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Porsche aims high to produce ‘Porsche-typical’ EVs

More than half of new Porsche cars to be fully electric or plug-in hybrid by 2025

A Porsche employee works on a physical prototype of the all-electric Macan. (Porsche)
A Porsche employee works on a physical prototype of the all-electric Macan. (Porsche)

FRANCIACORTA, Italy -- When Porsche unveiled its first-ever all-electric model Taycan in 2019, not many expected it to become one of the brand’s bestselling models, behind only the Macan and Cayenne SUVs.

Now, as the first premium automotive manufacturer in the world to produce various plug-in hybrid models, the German sports car maker is betting big on producing powerful fully electric vehicles to offer driving dynamics and a sports car performance -- while sustainable at the same time -- based on the latest Premium Platform Electric.

“Electromobility is firmly rooted in the Porsche DNA, which dates back to 1898 when Ferdinand Porsche played a leading role in the development of the Egger-Lohner C2 Phaeton with an electric powertrain,” said Mayk Wienkotter, spokesperson for Taycan and E-Mobility.

As Porsche is picking up speed on electromobility, the carmaker believes the PPE architecture will open up opportunities to create high-volume electric models made to the highest technical standards, and to bring them to market.

PPE is co-developed for premium models by Porsche and Audi, which both fall under Volkswagen Group. A raft of new models from the carmakers, such as the Macan and Q5, are slated to use the same PPE platform.

With this new platform, by 2025 more than half of all new Porsche cars sold are expected to be electrified, either fully or as plug-in hybrids. By 2030, the sports car manufacturer aims to make more than 80 percent of its new car deliveries fully electric models.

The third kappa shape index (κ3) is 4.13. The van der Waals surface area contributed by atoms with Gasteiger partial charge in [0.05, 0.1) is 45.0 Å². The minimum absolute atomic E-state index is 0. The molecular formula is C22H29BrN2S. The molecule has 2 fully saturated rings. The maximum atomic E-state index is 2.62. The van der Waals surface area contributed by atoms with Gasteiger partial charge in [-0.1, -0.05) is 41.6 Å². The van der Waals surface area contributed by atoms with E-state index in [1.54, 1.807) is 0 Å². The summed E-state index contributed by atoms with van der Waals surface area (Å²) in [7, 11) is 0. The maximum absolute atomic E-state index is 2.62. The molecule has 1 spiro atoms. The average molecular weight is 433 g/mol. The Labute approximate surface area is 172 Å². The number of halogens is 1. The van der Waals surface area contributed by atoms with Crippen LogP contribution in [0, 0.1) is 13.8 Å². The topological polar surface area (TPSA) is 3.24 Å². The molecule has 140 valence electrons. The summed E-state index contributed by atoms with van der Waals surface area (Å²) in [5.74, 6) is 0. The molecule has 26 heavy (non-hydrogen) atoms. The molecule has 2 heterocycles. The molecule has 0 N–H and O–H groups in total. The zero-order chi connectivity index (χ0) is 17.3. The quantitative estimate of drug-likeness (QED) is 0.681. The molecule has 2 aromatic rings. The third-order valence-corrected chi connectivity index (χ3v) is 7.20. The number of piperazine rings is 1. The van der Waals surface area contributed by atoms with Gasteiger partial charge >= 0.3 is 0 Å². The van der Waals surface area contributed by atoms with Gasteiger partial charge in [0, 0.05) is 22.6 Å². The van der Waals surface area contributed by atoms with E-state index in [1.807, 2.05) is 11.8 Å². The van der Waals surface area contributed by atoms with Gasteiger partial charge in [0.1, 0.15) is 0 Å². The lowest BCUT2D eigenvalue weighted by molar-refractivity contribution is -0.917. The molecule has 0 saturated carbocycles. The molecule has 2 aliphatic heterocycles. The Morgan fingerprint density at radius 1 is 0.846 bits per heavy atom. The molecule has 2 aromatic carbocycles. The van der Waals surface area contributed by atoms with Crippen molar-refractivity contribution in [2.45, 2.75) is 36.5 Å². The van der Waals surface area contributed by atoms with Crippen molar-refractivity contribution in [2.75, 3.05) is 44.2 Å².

“PPE is just one of the tools the company is deploying to fulfill this ambition. This platform will give Porsche the opportunity to profitably market high-volume models to high technical standards and thereby electrify a further important part of the portfolio,” said Antoon Nicolaas Janssen, manager for Macan production line’s powertrain.

The all-electric Macan, the brand’s first fully electric SUV, will be the first Porsche EV based on the PPE architecture.

Porsche completes its first test drives of the all-electric Macan at the Porsche development center in Weissach, Germany. (Porsche)
Porsche completes its first test drives of the all-electric Macan at the Porsche development center in Weissach, Germany. (Porsche)

“With its 800-volt architecture, the powerful electric motor of the latest generation and state-of-the-art battery and charge management, this model offers the E-Performance that is characteristic of Porsche,” said Janssen.

“(Producing) high-volume models with high-tech standards, we are electrifying another important part of our portfolio.”

Benefits of this purely electric platform include not only the spaciousness for the maneuver in the wheelbase, but also the flexibility for Porsche models to retain their strong, independent character.

According to Janssen, the all-electric Macan will be the sportiest model in its segment, with the best driving range. Targeting everyday comfort and sports car performance, Porsche will adopt different sizes of tires up to 22-inch wheels for performance.

Focusing on extending travel time, Porsche will use a 100-kilowatt-hour lithium-ion battery pack, which can be charged to 80 percent capacity in just 25 minutes.

Porsche has picked LG Energy Solution’s battery for its flagship EV Taycan, so there is also a possibility the sports car maker will continue to collaborate with the Korean battery maker.

The all-electric Macan will start customer deliveries in 2024, including the Asian market and South Korea.

By Kim Da-sol

Korea Herald correspondent



By Kim Da-sol (ddd@heraldcorp.com)
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